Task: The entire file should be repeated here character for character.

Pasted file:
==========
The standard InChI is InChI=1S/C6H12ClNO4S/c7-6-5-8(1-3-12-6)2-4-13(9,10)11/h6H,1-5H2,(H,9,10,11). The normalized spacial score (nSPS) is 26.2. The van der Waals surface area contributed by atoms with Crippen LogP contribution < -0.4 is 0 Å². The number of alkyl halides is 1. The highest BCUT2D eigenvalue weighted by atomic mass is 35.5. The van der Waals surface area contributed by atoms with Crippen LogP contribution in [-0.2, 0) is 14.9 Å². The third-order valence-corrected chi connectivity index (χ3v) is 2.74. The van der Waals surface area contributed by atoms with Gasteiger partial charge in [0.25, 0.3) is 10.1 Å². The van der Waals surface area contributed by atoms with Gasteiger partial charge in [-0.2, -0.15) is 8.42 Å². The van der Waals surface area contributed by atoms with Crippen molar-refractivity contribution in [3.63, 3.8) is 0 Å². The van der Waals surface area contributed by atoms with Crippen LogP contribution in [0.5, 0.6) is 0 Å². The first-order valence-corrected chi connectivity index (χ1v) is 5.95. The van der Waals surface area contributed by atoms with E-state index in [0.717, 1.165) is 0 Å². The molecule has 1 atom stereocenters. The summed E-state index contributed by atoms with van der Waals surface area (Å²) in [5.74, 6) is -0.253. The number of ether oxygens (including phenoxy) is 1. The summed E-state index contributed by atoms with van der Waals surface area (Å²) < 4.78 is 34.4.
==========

The standard InChI is InChI=1S/C6H12ClNO4S/c7-6-5-8(1-3-12-6)2-4-13(9,10)11/h6H,1-5H2,(H,9,10,11). The normalized spacial score (nSPS) is 26.2. The van der Waals surface area contributed by atoms with Crippen LogP contribution < -0.4 is 0 Å². The number of alkyl halides is 1. The highest BCUT2D eigenvalue weighted by atomic mass is 35.5. The van der Waals surface area contributed by atoms with Crippen LogP contribution in [-0.2, 0) is 14.9 Å². The third-order valence-corrected chi connectivity index (χ3v) is 2.74. The van der Waals surface area contributed by atoms with Gasteiger partial charge in [0.25, 0.3) is 10.1 Å². The van der Waals surface area contributed by atoms with Gasteiger partial charge in [-0.2, -0.15) is 8.42 Å². The van der Waals surface area contributed by atoms with Crippen molar-refractivity contribution in [3.63, 3.8) is 0 Å². The van der Waals surface area contributed by atoms with Crippen LogP contribution in [0.5, 0.6) is 0 Å². The first-order valence-corrected chi connectivity index (χ1v) is 5.95. The van der Waals surface area contributed by atoms with E-state index in [0.717, 1.165) is 0 Å². The molecule has 1 atom stereocenters. The summed E-state index contributed by atoms with van der Waals surface area (Å²) in [5.74, 6) is -0.253. The number of ether oxygens (including phenoxy) is 1. The summed E-state index contributed by atoms with van der Waals surface area (Å²) < 4.78 is 34.4.